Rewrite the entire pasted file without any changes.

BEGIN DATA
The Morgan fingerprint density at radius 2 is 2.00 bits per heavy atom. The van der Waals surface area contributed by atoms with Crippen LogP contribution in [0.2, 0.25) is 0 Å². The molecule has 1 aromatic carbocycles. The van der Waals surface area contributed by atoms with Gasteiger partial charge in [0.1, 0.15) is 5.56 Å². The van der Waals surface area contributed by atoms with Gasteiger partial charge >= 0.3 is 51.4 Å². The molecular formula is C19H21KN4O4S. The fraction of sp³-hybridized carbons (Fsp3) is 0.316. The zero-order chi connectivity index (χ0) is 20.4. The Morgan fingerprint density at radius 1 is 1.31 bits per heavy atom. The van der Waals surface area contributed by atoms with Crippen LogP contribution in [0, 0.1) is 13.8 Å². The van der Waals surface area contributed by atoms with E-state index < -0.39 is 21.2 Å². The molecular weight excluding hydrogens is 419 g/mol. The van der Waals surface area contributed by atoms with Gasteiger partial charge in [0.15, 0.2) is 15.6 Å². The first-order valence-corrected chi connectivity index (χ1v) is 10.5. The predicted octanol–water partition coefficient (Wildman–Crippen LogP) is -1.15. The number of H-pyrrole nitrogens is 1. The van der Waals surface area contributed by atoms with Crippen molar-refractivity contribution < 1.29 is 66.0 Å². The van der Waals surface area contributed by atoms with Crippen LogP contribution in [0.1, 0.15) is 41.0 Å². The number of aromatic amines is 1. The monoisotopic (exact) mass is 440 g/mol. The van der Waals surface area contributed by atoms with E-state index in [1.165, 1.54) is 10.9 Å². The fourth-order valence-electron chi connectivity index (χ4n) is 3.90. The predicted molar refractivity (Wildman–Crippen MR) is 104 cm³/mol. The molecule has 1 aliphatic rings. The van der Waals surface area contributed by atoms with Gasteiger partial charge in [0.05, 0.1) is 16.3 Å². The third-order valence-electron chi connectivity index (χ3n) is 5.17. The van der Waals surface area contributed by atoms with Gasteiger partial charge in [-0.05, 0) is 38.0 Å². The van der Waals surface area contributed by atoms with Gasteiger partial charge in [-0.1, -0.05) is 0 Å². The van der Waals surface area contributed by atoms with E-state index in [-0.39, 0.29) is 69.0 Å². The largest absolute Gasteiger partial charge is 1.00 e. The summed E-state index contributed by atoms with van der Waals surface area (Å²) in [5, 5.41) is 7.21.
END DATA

The Morgan fingerprint density at radius 2 is 2.00 bits per heavy atom. The van der Waals surface area contributed by atoms with Crippen LogP contribution in [0.2, 0.25) is 0 Å². The molecule has 1 aromatic carbocycles. The van der Waals surface area contributed by atoms with Gasteiger partial charge in [0.1, 0.15) is 5.56 Å². The van der Waals surface area contributed by atoms with Gasteiger partial charge >= 0.3 is 51.4 Å². The molecular formula is C19H21KN4O4S. The fraction of sp³-hybridized carbons (Fsp3) is 0.316. The zero-order chi connectivity index (χ0) is 20.4. The Morgan fingerprint density at radius 1 is 1.31 bits per heavy atom. The van der Waals surface area contributed by atoms with Crippen LogP contribution in [0, 0.1) is 13.8 Å². The van der Waals surface area contributed by atoms with E-state index < -0.39 is 21.2 Å². The molecular weight excluding hydrogens is 419 g/mol. The van der Waals surface area contributed by atoms with Gasteiger partial charge in [0.15, 0.2) is 15.6 Å². The first-order valence-corrected chi connectivity index (χ1v) is 10.5. The predicted octanol–water partition coefficient (Wildman–Crippen LogP) is -1.15. The number of H-pyrrole nitrogens is 1. The van der Waals surface area contributed by atoms with Crippen molar-refractivity contribution < 1.29 is 66.0 Å². The van der Waals surface area contributed by atoms with Crippen LogP contribution in [0.1, 0.15) is 41.0 Å². The number of aromatic amines is 1. The monoisotopic (exact) mass is 440 g/mol. The van der Waals surface area contributed by atoms with E-state index in [1.165, 1.54) is 10.9 Å². The fourth-order valence-electron chi connectivity index (χ4n) is 3.90. The predicted molar refractivity (Wildman–Crippen MR) is 104 cm³/mol. The molecule has 1 aliphatic rings. The van der Waals surface area contributed by atoms with Gasteiger partial charge in [0.05, 0.1) is 16.3 Å². The third-order valence-electron chi connectivity index (χ3n) is 5.17. The van der Waals surface area contributed by atoms with Gasteiger partial charge in [-0.05, 0) is 38.0 Å². The van der Waals surface area contributed by atoms with Gasteiger partial charge in [-0.1, -0.05) is 0 Å². The van der Waals surface area contributed by atoms with E-state index in [-0.39, 0.29) is 69.0 Å². The largest absolute Gasteiger partial charge is 1.00 e. The summed E-state index contributed by atoms with van der Waals surface area (Å²) in [5, 5.41) is 7.21.